07 December 2013

Winter Birds

The land has taken on the drab colors of winter -- grey and brown and white -- so it's impossible not to notice them when they're in the vicinity. Brilliant bursts of red against the ashen background of winter trees. And it's impossible not to feel some excitement at every noticing. The color startles. Something unabashed and unapologetic about such boldness of hue.

All the more exciting to see two or five or 20 of them, a crowding cloud of cardinals, in the wooded areas to the front and rear of the house for the last several days. "Bustling" is a way to describe their activity:  flying then perching, flying then perching, twittering feathers and swiveling heads while perched, then brief hunt-and-peck missions on the ground-- only a few seconds and purposefully before making quick winged sprints back to bush or fence post. Scarlet flight:  sound in motion. Do cardinals ever sing? They have been quiet the last few days as I stood on the porch smoking but that could be due to my presence. Maybe they sing when I'm away....

No two birds seem to belong together more than the male and female cardinal. They are "birds of a feather" though her pale coloring is a somber echo of his screeching scarlet. They are companions -- so alike in form. In the uncomplicated contrast of their coloring they seem to complete each other.

[Note:  Just went out for a cigarette break and to scatter the crumbs of the last loaf I baked around the yard and on the ground beneath the trees across the street. The cardinals and other winter birds gathered....and I heard the cardinals sing.]

I woke up early today, the pain and distress of missing my son too great to allow sleep. While the coffee pot gurgled, I stood at the front door and watched industrious squirrels harvest and bury the last of the pecans. Cardinals and wrens and chickadees and other birds whose names I don't know scrambled around the bread crumbs. Others in the winged community paced or perched or pecked about on the porch and in the yard, in the bushes and trees on both sides of the street. So much activity!

The cardinals' color expressed my feeling: the bright red a picture of the intensity of my psychic pain, the muted tones of the female a visual representation of the steadfast loneliness I feel.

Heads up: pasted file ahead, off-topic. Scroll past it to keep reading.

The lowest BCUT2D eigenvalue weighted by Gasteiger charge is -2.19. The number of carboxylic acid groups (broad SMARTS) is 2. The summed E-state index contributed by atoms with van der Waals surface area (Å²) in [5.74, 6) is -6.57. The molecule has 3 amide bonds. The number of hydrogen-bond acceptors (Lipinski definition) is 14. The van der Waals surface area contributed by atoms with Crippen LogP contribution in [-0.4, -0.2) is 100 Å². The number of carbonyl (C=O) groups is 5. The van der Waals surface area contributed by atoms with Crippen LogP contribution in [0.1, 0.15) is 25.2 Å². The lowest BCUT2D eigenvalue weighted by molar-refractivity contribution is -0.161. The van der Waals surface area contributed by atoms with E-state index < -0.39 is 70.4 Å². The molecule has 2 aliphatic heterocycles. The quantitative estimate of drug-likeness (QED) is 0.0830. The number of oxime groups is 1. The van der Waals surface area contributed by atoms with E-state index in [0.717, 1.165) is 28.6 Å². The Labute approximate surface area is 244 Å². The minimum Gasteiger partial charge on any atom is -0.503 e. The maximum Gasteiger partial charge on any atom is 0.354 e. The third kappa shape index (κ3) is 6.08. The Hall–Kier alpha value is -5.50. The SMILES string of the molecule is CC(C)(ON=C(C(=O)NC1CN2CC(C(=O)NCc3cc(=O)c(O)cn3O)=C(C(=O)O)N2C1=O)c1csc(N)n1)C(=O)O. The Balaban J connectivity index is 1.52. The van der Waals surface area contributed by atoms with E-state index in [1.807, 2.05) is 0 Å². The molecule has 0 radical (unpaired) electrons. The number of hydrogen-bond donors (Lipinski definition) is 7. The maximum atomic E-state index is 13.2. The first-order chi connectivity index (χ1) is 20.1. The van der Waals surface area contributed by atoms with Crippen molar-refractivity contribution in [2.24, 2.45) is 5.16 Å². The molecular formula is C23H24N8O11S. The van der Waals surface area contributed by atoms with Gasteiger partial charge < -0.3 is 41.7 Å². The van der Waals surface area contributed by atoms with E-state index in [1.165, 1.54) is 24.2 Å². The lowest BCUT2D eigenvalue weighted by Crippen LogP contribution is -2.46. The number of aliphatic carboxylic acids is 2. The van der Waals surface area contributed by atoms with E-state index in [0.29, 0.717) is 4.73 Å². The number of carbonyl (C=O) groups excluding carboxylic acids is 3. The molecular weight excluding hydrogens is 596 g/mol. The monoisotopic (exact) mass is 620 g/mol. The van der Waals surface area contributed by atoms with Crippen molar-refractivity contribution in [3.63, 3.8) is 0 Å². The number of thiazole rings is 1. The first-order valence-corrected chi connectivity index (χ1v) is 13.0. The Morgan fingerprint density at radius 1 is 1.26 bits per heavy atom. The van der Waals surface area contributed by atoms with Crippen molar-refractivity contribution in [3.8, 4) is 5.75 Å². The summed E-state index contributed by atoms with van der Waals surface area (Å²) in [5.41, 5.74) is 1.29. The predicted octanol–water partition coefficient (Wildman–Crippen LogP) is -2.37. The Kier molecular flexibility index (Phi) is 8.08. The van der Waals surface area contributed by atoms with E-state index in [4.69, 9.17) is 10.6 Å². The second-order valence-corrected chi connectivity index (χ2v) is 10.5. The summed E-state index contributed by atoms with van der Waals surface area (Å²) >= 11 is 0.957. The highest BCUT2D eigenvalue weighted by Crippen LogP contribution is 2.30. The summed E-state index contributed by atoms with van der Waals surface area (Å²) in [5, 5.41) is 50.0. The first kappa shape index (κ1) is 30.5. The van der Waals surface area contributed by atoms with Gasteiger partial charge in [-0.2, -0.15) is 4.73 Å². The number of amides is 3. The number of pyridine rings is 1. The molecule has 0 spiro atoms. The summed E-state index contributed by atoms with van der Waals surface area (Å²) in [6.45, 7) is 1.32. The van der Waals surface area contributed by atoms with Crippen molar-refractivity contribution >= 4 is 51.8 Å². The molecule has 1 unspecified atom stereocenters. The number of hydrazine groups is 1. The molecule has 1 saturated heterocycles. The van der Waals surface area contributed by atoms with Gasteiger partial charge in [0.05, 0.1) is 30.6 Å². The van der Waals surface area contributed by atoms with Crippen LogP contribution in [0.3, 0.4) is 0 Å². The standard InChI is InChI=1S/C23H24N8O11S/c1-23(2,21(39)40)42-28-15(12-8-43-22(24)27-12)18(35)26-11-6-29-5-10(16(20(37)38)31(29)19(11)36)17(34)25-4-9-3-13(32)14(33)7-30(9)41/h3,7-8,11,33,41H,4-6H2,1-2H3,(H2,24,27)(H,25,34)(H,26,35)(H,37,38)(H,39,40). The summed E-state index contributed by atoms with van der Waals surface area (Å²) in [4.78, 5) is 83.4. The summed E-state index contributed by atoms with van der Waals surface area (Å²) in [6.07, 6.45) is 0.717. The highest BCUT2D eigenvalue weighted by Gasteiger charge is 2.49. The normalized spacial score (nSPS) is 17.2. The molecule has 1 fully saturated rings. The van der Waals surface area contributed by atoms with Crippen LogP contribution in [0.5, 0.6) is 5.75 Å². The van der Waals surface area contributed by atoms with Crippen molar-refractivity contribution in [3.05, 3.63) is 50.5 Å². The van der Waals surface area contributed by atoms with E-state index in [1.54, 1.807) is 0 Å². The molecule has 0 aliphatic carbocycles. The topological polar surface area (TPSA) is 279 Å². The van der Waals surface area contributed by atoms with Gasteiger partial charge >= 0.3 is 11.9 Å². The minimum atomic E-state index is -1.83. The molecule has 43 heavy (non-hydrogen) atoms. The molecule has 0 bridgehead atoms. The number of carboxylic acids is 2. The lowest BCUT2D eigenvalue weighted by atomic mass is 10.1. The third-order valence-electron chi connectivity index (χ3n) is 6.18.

I think of Sojourner Truth. My identification with her is embedded in every page of this blog. She, too, was a dark-skinned, outspoken woman whose presence and manner frequently provoked antipathy in others. She, too, was regularly counseled to sit down, back off, stop saying what she was saying, stop doing what she was doing. She, too, spent most of her adult life longing for "a room of her own."

And she, too, had a son she loved who was finally lost to her.

I am discovering that there is no escape, no salve, no comfort. All the reasoning and prayer and alcohol in the world is ineffectual, provides no relief. This mother's heart is bound intimately, inextricably and forever to her child. The longing for him is an experience of bearing the unbearable, as though each breath I take might be my last.

My mother and I were estranged for the last 20 years of her life. Poring through her photograph albums last week in FL, snapshots and newspaper clippings of me as a child and a teenager, items she collected before the permanent estrangement kicked in, I wondered:  did she ever look at these things again after she closed her heart to me?  If so, was it painful?

I pondered the contradiction of her refusal to see me or speak to me while preserving a baby book with a lock of my hair preserved in a wax-paper envelope. What did it mean? What does it mean?

A Facebook friend, a woman I've never met, lost her teenage son. He went missing and she later learned he was dead. Her heart aches. Her life aches. We, her virtual community, witness some of the surges of agony. I consider that her pain must be greater than mine -- my son is still alive and I know where he is. I cannot fathom how she stands it.

The ground is frozen. Two days ago, the rain fell steadily for most of the day. That night the temperature began to fall while thunder and lightning enlivened the night. Yesterday temperatures plummeted and anything still wet from the downpour was gradually encased in ice. Today I gaze on a scene of devastating beauty: the gardenia, azalea and forsythia bushes are flattened or nearly so, their branches sheathed in ice. Vines and
grasses, twigs and leaves on the ground wear beards of hoarfrost. Icicles drape the branches of every tree, forming a bright crystal canopy overhead. The great pecan tree on the front lawn whines and groans as it bears the weight of winter.

I gather stray twigs from around the yard and toss them onto a heap of leaves raked to the curb weeks ago (where are those city maintenance teams?). The frozen sprigs make a crisp, crackling sound as they hit the icy pile. Moments later, winter birds flock to the mound, alert to some edible life beneath the surface. They peck and chirp and quarrel. They know something I don't know; they perceive sustenance that is invisible to me. 

I am scratching here, click-click-clicking the keys, clawing my way to break the frozen surface of my grief, to find the warm space of compost underneath, where the promise of Spring -- companion, shadow, echo to the bright red pain of Winter -- sleeps now as larvae and seed.